First, every chemo regimen is different. Even for the few of us with gallbladder cancer, doctors will frequently prescribe a different combination of drugs. And, sometimes we start with one regimen and, either it doesn't work to slow/kill the tumor, or the side effects become too great, and we have to stop and start something different.
I am on a 21-day chemo cycle. On Day 1, I am infused with Oxaliplatin. That same day, I begin taking pills of Xeloda, within half an hour of eating breakfast and dinner. I'll take those pills for two weeks, and then I have a week with no chemo, time for the "good cells" to rest and recuperate before we begin the cycle all over again. And I have taken my pills as scheduled, even when I didn't feel much like eating, but knew that I needed to eat breakfast or dinner so that I could take the chemo pills on a full stomach, on schedule. Interestingly, after I first drafted this post, I read in today's Boston Globe that taking pills at home is changing the nature of cancer treatment, and the doctors are trying to figure out how to ensure that all patients take all of the medicine prescribed.
The job of the chemotherapy drugs is to kill cancer cells (because, remember, they don't seem to "know how" to die all by themselves, like regular cells - apoptosis!) Chemo drugs are strong and tend to have side effects, but not everyone gets all of the side effects.
So here's the contradiction of my chemo:
1. I can't drink cold beverages or eat cold food, or expose my body to cold air for 2-7 days (or maybe longer) after the Oxaliplatin infusion. Simultaneously, I cannot get my hands or feet in hot water (no washing dishes in wash water, not even with rubber gloves, which leaves the hands too hot). The "moderation" of temperature required by this regimen reminds me of how my father likes to encourage moderation in all things (all my life, he's encouraged me to remember this).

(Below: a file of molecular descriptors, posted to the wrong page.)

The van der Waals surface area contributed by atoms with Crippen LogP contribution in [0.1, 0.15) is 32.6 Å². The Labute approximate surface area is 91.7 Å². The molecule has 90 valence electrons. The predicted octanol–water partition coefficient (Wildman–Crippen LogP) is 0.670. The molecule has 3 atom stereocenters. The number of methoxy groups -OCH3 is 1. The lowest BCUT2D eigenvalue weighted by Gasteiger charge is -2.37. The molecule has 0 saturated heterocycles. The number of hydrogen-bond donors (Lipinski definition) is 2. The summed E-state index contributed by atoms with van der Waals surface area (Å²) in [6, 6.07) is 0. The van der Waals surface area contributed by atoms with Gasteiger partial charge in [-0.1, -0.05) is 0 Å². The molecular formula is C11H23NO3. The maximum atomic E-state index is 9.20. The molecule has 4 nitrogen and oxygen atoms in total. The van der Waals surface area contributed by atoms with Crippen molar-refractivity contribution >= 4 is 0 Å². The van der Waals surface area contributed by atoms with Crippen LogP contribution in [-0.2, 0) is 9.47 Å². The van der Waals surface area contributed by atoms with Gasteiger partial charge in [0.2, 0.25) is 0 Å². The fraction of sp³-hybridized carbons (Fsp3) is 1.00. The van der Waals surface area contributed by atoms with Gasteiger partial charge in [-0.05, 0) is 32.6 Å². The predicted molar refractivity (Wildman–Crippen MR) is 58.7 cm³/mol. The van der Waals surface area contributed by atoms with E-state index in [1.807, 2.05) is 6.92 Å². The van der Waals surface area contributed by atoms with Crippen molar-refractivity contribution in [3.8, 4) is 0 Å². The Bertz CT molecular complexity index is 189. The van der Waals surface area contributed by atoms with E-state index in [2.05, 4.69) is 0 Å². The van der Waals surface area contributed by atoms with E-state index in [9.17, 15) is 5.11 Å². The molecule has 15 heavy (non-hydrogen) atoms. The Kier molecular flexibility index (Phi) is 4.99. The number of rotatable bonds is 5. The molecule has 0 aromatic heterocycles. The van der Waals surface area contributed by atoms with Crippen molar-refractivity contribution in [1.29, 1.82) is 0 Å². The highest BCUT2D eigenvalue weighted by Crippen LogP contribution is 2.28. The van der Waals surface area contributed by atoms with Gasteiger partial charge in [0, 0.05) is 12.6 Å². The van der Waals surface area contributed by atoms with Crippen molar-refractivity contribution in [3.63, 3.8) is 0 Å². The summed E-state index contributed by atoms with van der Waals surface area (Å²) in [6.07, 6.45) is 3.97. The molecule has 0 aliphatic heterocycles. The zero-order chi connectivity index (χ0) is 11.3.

2. Either of the drugs may make me nauseous, the Oxaliplatin especially right after the infusion, and the Xeloda anytime. Or not. So, I continue to take the compazine - mostly at night - if I'm feeling nauseous, but if I take it during the day, it makes me sleepy and fuzzy brained. And, I'm happy to say (knock wood) that so far, my nausea has been mild, and has been the only clear GI tract effect of the chemo. And I just bought some "sea bands," at my local drugstore. They used acupuncture/acupressure concepts, and fit tightly on my wrist with a small hard bead pressing in on the naseau "point" in my wrists. So far, so good today. (The photos at the top are from the seabands website.)
3. There is no positive correlation between having side effects and whether or not the drug is working. The drugs can work without side effects (and this is the option I'm envisioning!)
4. In order not to develop two fairly common side effects from the Xeloda, the time required for my personal hygiene has just grown by a lot. First, I'm supposed to cream my hands and feet several times daily to keep them moist. At the hospital, they even gave me a free sample of "Udderly Smooth," which turns out to be a lovely cream both for cow udders and people's hands and feet. This extra care is to prevent "hand-foot syndrome," where the skin breaks out in a rash, blisters, etc., and which can be pretty painful.
5. The other common side effect from Xeloda is sore mouth - stomatitis. So, I'm not only brushing my teeth twice a day, as usual, I'm also rinsing with baking soda dissolved in water a few times each day (keeps the bacteria count in our mouths down). And I'm flossing (almost) daily, just as the dentist always recommends! I guess I'm less likely to develop the sores if my mouth is extra clean. Today I notice that the roof of my mouth feels tender, so I'm trying to eat food that won't scrape the insides of my mouth. I'm hoping for great success at avoiding this side effect, but I figure that there just aren't any guarantees.
A quick visit to my world of contradictions in chemotherapy! Up is down, cold is hot, and side effects can stay home . . .